Islamabad - The Pakistan People’s Party Senator Farhatullah Babar on Thursday identified ‘broken criminal justice system and misrepresentation of religion’ as core issues in continuing violence in the country, especially against the women.

Speaking at the launch of three publications on women-related issues by National Commission on the Status of Women, Babar said that the women were the worst sufferers of violence. He said that even a constitutional body such as Council of Islamic Ideology (CII) had interpreted religion in ways that militate against women.

“At the time of the passage by Sindh Assembly of the Child Marriage Act requiring a minimum age of eighteen years for marriage of girls, the then chairman of the CII had asked for treason trial of the members of the provincial assembly,” he added.

Babar said that recently, the council decreed that DNA tests were not permissible in rape cases.

“Beating of wives by husbands is also permissible according to the council but community homes for elderly are not permissible as these are against our norms and traditions,” the PPP leader said.

He called for maintaining a catalogue of crimes against women in the country and the status of court cases. “We must maintain such a catalogue as it might persuade the state and the society to deeply reflect on continuing violence against women with impunity,” the lawmaker said.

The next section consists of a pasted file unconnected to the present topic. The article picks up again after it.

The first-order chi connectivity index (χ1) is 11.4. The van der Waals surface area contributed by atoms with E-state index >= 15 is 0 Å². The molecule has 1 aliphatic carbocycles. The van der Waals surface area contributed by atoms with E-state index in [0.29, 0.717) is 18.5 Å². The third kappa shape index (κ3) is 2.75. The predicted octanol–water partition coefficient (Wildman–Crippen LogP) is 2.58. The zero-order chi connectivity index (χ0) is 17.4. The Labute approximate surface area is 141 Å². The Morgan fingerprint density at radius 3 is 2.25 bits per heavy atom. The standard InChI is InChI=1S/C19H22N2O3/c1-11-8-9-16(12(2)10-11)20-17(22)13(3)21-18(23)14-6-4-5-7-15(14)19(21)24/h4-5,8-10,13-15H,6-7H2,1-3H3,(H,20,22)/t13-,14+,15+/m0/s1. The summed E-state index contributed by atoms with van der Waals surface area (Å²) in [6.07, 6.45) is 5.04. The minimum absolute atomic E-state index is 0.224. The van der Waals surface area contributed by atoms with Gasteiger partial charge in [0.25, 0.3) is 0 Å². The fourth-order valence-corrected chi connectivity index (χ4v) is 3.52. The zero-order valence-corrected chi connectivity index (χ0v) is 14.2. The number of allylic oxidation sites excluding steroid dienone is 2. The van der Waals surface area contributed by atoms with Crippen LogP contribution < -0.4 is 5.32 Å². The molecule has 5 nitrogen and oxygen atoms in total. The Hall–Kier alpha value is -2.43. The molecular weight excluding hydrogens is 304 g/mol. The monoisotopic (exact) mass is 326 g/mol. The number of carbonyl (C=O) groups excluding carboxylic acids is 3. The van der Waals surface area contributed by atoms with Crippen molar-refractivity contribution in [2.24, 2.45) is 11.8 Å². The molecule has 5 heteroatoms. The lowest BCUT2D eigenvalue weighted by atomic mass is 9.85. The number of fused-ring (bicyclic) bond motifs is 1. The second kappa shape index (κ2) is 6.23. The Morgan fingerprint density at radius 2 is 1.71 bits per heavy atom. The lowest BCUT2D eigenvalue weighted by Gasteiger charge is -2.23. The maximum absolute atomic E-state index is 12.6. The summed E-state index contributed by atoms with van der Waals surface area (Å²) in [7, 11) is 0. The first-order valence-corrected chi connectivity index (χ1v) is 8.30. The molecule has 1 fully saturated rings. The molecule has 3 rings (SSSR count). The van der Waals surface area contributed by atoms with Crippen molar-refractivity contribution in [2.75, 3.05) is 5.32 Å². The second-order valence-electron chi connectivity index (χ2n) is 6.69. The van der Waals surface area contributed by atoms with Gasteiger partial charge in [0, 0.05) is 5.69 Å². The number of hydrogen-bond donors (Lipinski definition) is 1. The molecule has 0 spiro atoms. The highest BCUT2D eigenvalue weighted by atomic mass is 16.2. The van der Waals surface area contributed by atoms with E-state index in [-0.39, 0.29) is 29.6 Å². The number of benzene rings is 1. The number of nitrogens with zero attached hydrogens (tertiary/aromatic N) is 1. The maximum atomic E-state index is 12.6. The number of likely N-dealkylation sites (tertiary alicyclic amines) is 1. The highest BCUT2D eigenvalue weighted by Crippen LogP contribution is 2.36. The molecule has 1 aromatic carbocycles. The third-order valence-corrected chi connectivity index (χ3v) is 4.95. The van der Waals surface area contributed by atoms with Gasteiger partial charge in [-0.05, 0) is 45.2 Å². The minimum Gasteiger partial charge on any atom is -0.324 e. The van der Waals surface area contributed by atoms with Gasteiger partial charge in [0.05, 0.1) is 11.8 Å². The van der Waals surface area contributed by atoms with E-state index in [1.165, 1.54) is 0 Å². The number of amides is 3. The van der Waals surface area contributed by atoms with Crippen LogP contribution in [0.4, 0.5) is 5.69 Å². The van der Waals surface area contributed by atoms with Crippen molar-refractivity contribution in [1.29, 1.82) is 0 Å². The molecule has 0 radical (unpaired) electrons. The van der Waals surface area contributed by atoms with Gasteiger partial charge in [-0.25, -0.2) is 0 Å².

He called for appointing a special public prosecutor to pursue on behalf of the state cases of violence against women. “If we can demand a special public prosecutor for crimes against media persons, why the same can’t be demanded for 50 per cent of the population, which is also very vulnerable,” the senator said. “They are victims of violence in the name of men’s honour and subjected to gang rape and acid attacks to disfigure them. The instruments of violence against them vary from area to area; being kitchen stove in Punjab, pesticide in south Punjab, axe in Sindh and guns everywhere,” he said.

About the jirga system, he said that by excluding women from it and institutionally degrading them, the jirgas had been nothing but instruments of violence against women.

“To empower and enable them to fight the crimes, women must have economic rights, right to own land, right to inheritance and equal wages. The draft Constitution of October 1950 contained clear cut provisions for ending all forms of torture and also for equal wages for women. But both the provisions were deleted in the draft Constitution finalized in 1956,” he said.

 

 

shafqat ali